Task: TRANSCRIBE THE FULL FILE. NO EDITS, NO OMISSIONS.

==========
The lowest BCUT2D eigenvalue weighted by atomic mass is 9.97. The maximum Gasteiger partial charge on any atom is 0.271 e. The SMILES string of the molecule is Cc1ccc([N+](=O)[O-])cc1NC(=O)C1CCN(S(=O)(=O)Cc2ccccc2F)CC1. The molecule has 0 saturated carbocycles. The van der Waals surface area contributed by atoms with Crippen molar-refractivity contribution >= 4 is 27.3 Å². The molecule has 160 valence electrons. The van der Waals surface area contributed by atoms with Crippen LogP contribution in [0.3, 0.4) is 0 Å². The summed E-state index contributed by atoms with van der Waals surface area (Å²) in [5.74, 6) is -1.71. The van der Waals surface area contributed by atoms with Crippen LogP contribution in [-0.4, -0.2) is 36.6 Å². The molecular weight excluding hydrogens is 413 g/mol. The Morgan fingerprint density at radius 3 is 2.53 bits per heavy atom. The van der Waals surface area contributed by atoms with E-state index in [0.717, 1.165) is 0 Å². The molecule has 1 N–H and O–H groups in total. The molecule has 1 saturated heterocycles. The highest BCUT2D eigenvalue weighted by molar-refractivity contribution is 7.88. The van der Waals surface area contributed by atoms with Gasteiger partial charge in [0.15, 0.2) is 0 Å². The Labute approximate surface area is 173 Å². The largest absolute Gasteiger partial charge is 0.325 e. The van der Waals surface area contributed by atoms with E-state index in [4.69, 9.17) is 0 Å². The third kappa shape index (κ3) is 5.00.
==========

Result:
The lowest BCUT2D eigenvalue weighted by atomic mass is 9.97. The maximum Gasteiger partial charge on any atom is 0.271 e. The SMILES string of the molecule is Cc1ccc([N+](=O)[O-])cc1NC(=O)C1CCN(S(=O)(=O)Cc2ccccc2F)CC1. The molecule has 0 saturated carbocycles. The van der Waals surface area contributed by atoms with Crippen molar-refractivity contribution >= 4 is 27.3 Å². The molecule has 160 valence electrons. The van der Waals surface area contributed by atoms with Crippen LogP contribution in [0.3, 0.4) is 0 Å². The summed E-state index contributed by atoms with van der Waals surface area (Å²) in [5.74, 6) is -1.71. The van der Waals surface area contributed by atoms with Crippen LogP contribution in [-0.4, -0.2) is 36.6 Å². The molecular weight excluding hydrogens is 413 g/mol. The Morgan fingerprint density at radius 3 is 2.53 bits per heavy atom. The van der Waals surface area contributed by atoms with E-state index in [0.717, 1.165) is 0 Å². The molecule has 1 N–H and O–H groups in total. The molecule has 1 saturated heterocycles. The highest BCUT2D eigenvalue weighted by molar-refractivity contribution is 7.88. The van der Waals surface area contributed by atoms with Gasteiger partial charge in [0.15, 0.2) is 0 Å². The Labute approximate surface area is 173 Å². The largest absolute Gasteiger partial charge is 0.325 e. The van der Waals surface area contributed by atoms with E-state index in [4.69, 9.17) is 0 Å². The third kappa shape index (κ3) is 5.00.